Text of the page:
Time for action
With some workspace cleared, Keith can start on his 'bargain' buy.
Time to work on the Minis in my collection has been in preciously short supply in recent months. An overflowing order book at Calver ST, a new website under construction and issues with the day-to-day cars has kept me more than slightly entertained.
Karin's Clio has required a chunk of work to get it through the MoT test this time around, amounting to half the price we paid for the car originally. One revelation did occur though; fitting a new engine mounting has stopped the 'hunting' feeling of the engine at idle! The downside was more hints from Karin about having a Mini as her daily driver. This means tackling the last lemon I bought – the £1000 'just needs an MoT test' purchase.
Rewinding back to when I first unloaded it from the trailer, a misfire led me to look under the bonnet. That's when I saw the cooling fan was on backwards, and further investigation revealed no thermostat in the head. Typically folks remove thermostats to stop overheating, but this is not a good plan. It'll be overheating for a reason, so the cause needs sourcing and sorting. That was concerning, because the usual outcome once all else is checked or changed is a cracked cylinder head.
While moving this Mini about, I also noticed a long brake pedal, typical of rear brakes needing adjustment. So I whipped the wheels off to find the adjusters absolutely seized solid both sides. That means I'm now into a complete strip down of both rear hubs. So much for 'just needs an MoT test'.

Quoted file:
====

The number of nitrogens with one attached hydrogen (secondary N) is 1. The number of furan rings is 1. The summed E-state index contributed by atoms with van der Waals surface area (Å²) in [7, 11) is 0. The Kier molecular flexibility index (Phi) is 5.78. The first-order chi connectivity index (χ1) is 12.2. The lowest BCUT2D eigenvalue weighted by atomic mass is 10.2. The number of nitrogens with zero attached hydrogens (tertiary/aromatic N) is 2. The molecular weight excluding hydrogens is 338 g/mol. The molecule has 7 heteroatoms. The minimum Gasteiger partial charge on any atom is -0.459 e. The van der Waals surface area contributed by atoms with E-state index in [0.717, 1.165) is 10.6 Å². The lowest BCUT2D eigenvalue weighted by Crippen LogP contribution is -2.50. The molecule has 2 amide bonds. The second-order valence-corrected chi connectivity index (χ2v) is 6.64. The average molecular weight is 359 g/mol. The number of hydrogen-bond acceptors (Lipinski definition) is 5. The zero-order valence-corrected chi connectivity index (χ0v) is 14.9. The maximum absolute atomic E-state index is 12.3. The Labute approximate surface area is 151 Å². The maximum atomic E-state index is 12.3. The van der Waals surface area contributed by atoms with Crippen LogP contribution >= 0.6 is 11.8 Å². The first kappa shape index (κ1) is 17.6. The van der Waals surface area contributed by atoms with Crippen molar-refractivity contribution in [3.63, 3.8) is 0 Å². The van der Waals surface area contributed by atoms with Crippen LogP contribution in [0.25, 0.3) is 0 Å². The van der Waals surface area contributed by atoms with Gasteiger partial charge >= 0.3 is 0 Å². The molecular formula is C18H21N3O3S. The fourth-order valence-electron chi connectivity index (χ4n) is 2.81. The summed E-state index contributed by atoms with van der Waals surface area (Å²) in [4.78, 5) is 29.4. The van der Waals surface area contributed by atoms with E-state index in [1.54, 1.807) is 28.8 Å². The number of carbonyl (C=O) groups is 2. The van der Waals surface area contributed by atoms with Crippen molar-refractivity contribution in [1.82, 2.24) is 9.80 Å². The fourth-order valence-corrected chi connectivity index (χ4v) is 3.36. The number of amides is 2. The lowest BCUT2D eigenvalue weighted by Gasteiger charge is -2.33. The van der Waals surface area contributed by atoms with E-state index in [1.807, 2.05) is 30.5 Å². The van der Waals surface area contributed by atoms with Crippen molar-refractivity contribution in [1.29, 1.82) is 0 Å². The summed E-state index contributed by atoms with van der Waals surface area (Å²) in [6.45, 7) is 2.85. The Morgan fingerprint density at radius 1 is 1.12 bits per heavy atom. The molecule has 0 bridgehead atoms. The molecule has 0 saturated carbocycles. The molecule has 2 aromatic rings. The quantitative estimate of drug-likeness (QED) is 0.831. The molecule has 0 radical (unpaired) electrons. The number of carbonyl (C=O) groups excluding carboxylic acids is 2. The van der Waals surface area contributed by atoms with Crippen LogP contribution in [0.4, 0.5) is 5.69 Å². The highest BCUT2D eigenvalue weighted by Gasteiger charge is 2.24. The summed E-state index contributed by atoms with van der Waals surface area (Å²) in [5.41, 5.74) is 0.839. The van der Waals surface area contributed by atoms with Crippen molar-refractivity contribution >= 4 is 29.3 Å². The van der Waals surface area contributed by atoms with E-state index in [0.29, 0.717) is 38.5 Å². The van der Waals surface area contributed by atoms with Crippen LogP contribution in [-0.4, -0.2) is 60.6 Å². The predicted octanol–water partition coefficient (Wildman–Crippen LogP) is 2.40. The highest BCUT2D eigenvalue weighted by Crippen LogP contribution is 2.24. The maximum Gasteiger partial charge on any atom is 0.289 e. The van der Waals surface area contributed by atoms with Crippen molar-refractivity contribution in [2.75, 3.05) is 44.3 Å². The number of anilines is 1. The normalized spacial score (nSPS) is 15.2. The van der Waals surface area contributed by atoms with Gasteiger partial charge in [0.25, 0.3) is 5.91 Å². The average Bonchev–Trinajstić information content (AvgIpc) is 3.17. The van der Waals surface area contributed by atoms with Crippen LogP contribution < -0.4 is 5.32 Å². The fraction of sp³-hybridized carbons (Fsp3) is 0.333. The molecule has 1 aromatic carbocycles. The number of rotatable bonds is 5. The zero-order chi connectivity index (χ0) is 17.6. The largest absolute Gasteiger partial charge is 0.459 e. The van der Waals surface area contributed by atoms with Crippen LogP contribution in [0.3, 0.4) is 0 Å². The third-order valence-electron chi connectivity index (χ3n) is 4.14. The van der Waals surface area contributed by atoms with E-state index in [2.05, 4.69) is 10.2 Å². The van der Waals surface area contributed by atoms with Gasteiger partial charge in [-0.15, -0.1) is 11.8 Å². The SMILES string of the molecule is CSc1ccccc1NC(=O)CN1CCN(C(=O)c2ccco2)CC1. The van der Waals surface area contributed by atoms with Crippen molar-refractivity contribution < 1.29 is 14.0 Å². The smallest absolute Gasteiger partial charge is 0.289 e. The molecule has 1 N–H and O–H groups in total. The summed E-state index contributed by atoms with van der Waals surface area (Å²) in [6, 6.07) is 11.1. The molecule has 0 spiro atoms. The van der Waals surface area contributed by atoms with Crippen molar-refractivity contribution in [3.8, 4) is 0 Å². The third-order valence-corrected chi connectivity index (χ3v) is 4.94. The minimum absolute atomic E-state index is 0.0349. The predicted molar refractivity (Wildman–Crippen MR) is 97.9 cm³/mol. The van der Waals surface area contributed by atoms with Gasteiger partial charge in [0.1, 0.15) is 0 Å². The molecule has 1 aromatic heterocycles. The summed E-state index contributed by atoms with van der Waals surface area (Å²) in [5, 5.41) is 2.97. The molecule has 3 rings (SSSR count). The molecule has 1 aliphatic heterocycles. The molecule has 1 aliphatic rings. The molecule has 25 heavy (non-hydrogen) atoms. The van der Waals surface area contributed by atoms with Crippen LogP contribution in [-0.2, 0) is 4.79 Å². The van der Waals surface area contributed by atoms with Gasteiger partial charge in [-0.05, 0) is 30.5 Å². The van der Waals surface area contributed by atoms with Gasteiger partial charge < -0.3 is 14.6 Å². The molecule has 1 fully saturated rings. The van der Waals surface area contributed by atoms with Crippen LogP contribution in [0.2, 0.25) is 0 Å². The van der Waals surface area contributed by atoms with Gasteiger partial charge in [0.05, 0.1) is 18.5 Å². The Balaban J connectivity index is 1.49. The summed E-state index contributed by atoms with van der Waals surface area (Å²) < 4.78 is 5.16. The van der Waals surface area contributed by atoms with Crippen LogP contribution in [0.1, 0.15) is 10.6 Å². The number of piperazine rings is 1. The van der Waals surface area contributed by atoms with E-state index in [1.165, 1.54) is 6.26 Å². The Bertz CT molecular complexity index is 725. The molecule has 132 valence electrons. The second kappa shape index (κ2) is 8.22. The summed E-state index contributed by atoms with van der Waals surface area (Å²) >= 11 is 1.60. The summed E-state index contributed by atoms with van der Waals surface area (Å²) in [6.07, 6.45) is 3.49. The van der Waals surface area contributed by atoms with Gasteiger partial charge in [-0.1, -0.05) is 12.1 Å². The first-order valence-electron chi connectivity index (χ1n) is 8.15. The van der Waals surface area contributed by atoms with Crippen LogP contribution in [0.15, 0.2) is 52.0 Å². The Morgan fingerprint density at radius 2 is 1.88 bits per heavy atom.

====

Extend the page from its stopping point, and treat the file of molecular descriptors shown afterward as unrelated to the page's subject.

Getting stuff done on cars has proved a problem due to a severe shortage of space, what with the garage at home filled with the GT racer, Clubby Estate, and Ol' Red, and the workshop full of motorbikes and a massive collection of car models and toys – the latter to accompany an engine and 'box build for a customer in Indonesia. These have all now gone and I've sold one of the bikes, so after a bit of a rearrange, I now have space to get the lemon inside.
The Clubby Estate is waiting patiently for me to sort its new power plant out and rebuild the hubs. I've started by stripping the hub and driveshaft assemblies from Ol' Red, as I think I am going to need to use at least the inner CV (pot) joints, and probably the outer CV joints, so I may as well use the whole assemblies to save messing about. If need be I can use the hub assemblies off Ol' Red as I know they were fine. The quickest solution is just to swap the entire hub and driveshaft assemblies over, but I want to know what the hub build condition on the Estate is. Having done that, if feasible a rebuild will make them good as new. Then all I need to do is complete the engine build (still haven't done the head!), dyno it and install it.
Poor old Newbie has been sat there for a LONG time...
Ol' Red's hubs and brakes are rusty, but the CVs and bearings are good.
I still can't decide what do about Newbie's dodgy cooling system.
Chiselled CV nut on the Clubby Estate is just the tip of the iceberg.